The University of Central Florida has won the U.S. Environmental Protection Agency's 2011 "Battle of the Buildings" contest by cutting energy usage in one of its campus facilities by 63.2 percent.
Parking Lot C on Central Florida's Orlando campus was among 245 commercial facilities in 33 states and the District of Columbia to take part in the competition to save energy and reduce greenhouse emissions. Five of the top 10 finishers in the Battle were education facilities.
The university achieved its energy savings by replacing 424 150-watt with high pressure sodium light fixtures in the parking structure's interior with T-5 fluorescent lighting, and by replacing high pressure sodium lighting on the garage's top deck with LED lighting. The upgrades reduced energy costs by $34,907, prevented 258 metric tons of greenhouse gas emissions and resulted in better visibility for users of the facility.
The energy improvements "demonstrate that significant opportunities exist to save energy in structures that are largely unoccupied, such as parking garages and warehouses," the EPA says in its wrap-up report on the competition. "...These buildings should not be forgotten in our efforts to save energy and reduce greenhouse gas emissions."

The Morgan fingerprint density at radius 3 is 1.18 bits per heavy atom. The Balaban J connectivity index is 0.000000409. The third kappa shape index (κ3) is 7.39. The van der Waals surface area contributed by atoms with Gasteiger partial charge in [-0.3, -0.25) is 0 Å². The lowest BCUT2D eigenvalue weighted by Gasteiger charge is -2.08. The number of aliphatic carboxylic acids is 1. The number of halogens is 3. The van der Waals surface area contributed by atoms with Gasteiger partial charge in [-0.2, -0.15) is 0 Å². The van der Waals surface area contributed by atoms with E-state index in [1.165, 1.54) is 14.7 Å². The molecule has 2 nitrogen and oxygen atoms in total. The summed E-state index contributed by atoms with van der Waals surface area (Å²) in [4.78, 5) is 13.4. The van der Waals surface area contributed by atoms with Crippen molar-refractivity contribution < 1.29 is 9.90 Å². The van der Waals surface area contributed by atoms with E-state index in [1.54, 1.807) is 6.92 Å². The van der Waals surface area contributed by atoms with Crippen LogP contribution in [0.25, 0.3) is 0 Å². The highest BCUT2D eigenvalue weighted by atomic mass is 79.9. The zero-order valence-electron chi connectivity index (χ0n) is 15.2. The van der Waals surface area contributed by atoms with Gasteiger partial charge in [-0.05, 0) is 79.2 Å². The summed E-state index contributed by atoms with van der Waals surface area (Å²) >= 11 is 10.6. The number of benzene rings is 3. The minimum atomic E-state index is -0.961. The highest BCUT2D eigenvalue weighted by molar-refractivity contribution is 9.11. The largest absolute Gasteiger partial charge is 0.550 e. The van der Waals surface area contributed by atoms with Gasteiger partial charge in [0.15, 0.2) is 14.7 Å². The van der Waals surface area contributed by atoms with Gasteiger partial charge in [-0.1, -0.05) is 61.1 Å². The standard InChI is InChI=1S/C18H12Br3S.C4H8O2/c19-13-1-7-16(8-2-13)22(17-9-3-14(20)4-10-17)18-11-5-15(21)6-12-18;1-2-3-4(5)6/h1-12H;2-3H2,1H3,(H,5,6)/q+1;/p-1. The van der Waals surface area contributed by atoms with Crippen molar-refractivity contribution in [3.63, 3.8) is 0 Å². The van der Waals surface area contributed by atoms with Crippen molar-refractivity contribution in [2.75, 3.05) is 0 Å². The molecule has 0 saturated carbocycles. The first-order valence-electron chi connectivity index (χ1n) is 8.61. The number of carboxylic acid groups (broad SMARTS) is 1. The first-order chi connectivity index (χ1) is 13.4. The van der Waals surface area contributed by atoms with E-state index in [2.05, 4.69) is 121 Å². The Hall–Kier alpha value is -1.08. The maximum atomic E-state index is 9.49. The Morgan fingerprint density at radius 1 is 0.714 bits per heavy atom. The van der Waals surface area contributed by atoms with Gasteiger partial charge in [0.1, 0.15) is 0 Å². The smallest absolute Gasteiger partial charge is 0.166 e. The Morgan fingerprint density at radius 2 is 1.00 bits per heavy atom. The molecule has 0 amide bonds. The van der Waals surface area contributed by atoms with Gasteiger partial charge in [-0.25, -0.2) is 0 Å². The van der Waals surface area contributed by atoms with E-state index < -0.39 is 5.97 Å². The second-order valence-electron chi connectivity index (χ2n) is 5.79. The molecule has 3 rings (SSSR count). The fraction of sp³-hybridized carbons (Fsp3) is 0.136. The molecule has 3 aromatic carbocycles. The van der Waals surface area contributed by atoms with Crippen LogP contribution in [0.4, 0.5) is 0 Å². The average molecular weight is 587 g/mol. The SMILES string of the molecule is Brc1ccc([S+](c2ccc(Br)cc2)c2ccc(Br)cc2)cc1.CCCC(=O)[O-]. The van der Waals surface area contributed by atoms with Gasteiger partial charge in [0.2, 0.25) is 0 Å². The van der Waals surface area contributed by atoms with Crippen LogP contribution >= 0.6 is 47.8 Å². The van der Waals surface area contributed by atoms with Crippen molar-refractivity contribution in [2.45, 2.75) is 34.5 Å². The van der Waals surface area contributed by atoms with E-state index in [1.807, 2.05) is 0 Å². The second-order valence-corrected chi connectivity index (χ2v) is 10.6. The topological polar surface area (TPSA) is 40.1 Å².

For buildings to be eligible for the Battle of the Buildings competition, they had to an Energy Star partner. The competition measured a facility's energy use intensity (the amount of energy a building uses in one year divided by its total floor space) and compared one year (Sept. 1, 2010 to Aug. 31, 2011) with the previous year (Sept. 1, 2009 to Aug. 31, 2010). The winner of the Battle was the facility that had the greatest percentage reduction in energy use intensity.
Other education facilities that finished among the top 10 in energy savings:
- Twinsburg High School and Sports Complex, Twinsburg, Ohio. The facility reduced its energy consumption by 46.3 percent, reducing greenhouse gas emissions by 2,412 metric tons and resulting in annual cost savings of $505,323.
- Polaris Career Center, Middleburg Heights, Ohio. The center reduced energy consumption by 43.4 percent. It reduced greenhouse gas emissions by 1,071 metric tons and slashed annual energy costs by $220,902.
- Hartman Elementary School, Wylie, Texas. It reduced energy consumption by 43.2 percentage, reducing greenhouse gas emissions by 167 metric tons and resulting in annual cost savings of $26,271.
- Kokomo High School, Kokomo, Ind. The school's energy consumption dropped by 32.3 percent, preventing 1,816 metric tons of greenhouse gas emissions and cutting energy costs by $442,338 a year.